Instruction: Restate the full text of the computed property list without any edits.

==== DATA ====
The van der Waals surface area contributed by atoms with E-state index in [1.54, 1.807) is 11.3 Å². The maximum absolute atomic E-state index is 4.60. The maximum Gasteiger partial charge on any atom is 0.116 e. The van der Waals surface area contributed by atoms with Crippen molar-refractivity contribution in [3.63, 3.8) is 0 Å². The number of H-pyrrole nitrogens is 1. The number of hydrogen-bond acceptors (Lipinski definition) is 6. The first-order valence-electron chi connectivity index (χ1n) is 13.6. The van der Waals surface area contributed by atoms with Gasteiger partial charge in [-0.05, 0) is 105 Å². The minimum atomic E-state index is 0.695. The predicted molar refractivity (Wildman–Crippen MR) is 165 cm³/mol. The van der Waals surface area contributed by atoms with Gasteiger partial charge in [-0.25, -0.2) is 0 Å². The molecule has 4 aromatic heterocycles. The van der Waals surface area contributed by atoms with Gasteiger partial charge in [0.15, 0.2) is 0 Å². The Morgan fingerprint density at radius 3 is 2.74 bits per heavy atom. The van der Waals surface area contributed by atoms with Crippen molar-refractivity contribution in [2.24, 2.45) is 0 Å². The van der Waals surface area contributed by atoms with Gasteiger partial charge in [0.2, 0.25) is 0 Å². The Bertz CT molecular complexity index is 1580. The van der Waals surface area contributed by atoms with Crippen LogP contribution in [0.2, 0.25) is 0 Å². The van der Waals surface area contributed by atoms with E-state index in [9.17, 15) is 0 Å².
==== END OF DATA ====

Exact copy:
The van der Waals surface area contributed by atoms with E-state index in [1.54, 1.807) is 11.3 Å². The maximum absolute atomic E-state index is 4.60. The maximum Gasteiger partial charge on any atom is 0.116 e. The van der Waals surface area contributed by atoms with Crippen molar-refractivity contribution in [3.63, 3.8) is 0 Å². The number of H-pyrrole nitrogens is 1. The number of hydrogen-bond acceptors (Lipinski definition) is 6. The first-order valence-electron chi connectivity index (χ1n) is 13.6. The van der Waals surface area contributed by atoms with Gasteiger partial charge in [-0.05, 0) is 105 Å². The minimum atomic E-state index is 0.695. The predicted molar refractivity (Wildman–Crippen MR) is 165 cm³/mol. The van der Waals surface area contributed by atoms with Gasteiger partial charge in [-0.25, -0.2) is 0 Å². The molecule has 4 aromatic heterocycles. The van der Waals surface area contributed by atoms with Gasteiger partial charge in [0.15, 0.2) is 0 Å². The Morgan fingerprint density at radius 3 is 2.74 bits per heavy atom. The van der Waals surface area contributed by atoms with Crippen molar-refractivity contribution in [2.24, 2.45) is 0 Å². The van der Waals surface area contributed by atoms with Gasteiger partial charge in [0.2, 0.25) is 0 Å². The Bertz CT molecular complexity index is 1580. The van der Waals surface area contributed by atoms with Crippen LogP contribution in [0.2, 0.25) is 0 Å². The van der Waals surface area contributed by atoms with E-state index in [9.17, 15) is 0 Å².